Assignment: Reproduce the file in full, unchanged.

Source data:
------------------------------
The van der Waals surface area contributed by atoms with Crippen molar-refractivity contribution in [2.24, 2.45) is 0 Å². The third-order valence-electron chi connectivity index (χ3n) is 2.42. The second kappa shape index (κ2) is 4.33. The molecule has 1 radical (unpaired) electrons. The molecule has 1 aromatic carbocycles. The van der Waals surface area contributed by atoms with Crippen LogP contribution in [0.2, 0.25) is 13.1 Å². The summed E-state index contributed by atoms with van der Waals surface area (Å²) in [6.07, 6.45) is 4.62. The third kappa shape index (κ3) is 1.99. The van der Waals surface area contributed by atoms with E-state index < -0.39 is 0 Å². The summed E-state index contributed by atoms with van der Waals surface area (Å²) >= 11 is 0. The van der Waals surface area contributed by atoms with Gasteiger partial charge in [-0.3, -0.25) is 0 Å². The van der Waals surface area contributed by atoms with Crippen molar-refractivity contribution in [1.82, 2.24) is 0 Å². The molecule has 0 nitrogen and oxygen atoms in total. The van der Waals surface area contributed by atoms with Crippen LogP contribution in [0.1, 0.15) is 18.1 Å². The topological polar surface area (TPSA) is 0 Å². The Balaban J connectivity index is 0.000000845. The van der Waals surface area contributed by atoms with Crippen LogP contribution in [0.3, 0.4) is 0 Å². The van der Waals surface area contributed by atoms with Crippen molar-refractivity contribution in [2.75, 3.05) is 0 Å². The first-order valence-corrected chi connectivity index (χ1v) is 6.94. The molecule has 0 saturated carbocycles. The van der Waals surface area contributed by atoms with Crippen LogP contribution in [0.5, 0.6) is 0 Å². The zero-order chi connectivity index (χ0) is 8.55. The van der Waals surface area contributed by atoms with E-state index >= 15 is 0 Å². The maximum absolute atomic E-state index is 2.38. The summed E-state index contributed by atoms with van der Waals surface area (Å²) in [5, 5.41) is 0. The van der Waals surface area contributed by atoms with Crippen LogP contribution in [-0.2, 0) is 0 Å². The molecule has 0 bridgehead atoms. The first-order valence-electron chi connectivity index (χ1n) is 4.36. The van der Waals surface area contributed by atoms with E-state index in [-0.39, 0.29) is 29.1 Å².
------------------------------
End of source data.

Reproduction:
The van der Waals surface area contributed by atoms with Crippen molar-refractivity contribution in [2.24, 2.45) is 0 Å². The third-order valence-electron chi connectivity index (χ3n) is 2.42. The second kappa shape index (κ2) is 4.33. The molecule has 1 radical (unpaired) electrons. The molecule has 1 aromatic carbocycles. The van der Waals surface area contributed by atoms with Crippen LogP contribution in [0.2, 0.25) is 13.1 Å². The summed E-state index contributed by atoms with van der Waals surface area (Å²) in [6.07, 6.45) is 4.62. The third kappa shape index (κ3) is 1.99. The van der Waals surface area contributed by atoms with E-state index < -0.39 is 0 Å². The summed E-state index contributed by atoms with van der Waals surface area (Å²) >= 11 is 0. The van der Waals surface area contributed by atoms with Gasteiger partial charge in [-0.3, -0.25) is 0 Å². The van der Waals surface area contributed by atoms with Crippen molar-refractivity contribution in [1.82, 2.24) is 0 Å². The molecule has 0 nitrogen and oxygen atoms in total. The van der Waals surface area contributed by atoms with Crippen LogP contribution in [0.1, 0.15) is 18.1 Å². The topological polar surface area (TPSA) is 0 Å². The Balaban J connectivity index is 0.000000845. The van der Waals surface area contributed by atoms with Crippen LogP contribution in [0.3, 0.4) is 0 Å². The van der Waals surface area contributed by atoms with Crippen molar-refractivity contribution in [2.75, 3.05) is 0 Å². The first-order valence-corrected chi connectivity index (χ1v) is 6.94. The molecule has 0 saturated carbocycles. The van der Waals surface area contributed by atoms with Crippen LogP contribution in [0.5, 0.6) is 0 Å². The zero-order chi connectivity index (χ0) is 8.55. The van der Waals surface area contributed by atoms with E-state index >= 15 is 0 Å². The maximum absolute atomic E-state index is 2.38. The summed E-state index contributed by atoms with van der Waals surface area (Å²) in [5, 5.41) is 0. The van der Waals surface area contributed by atoms with Crippen LogP contribution in [-0.2, 0) is 0 Å². The molecule has 0 bridgehead atoms. The first-order valence-electron chi connectivity index (χ1n) is 4.36. The van der Waals surface area contributed by atoms with E-state index in [-0.39, 0.29) is 29.1 Å².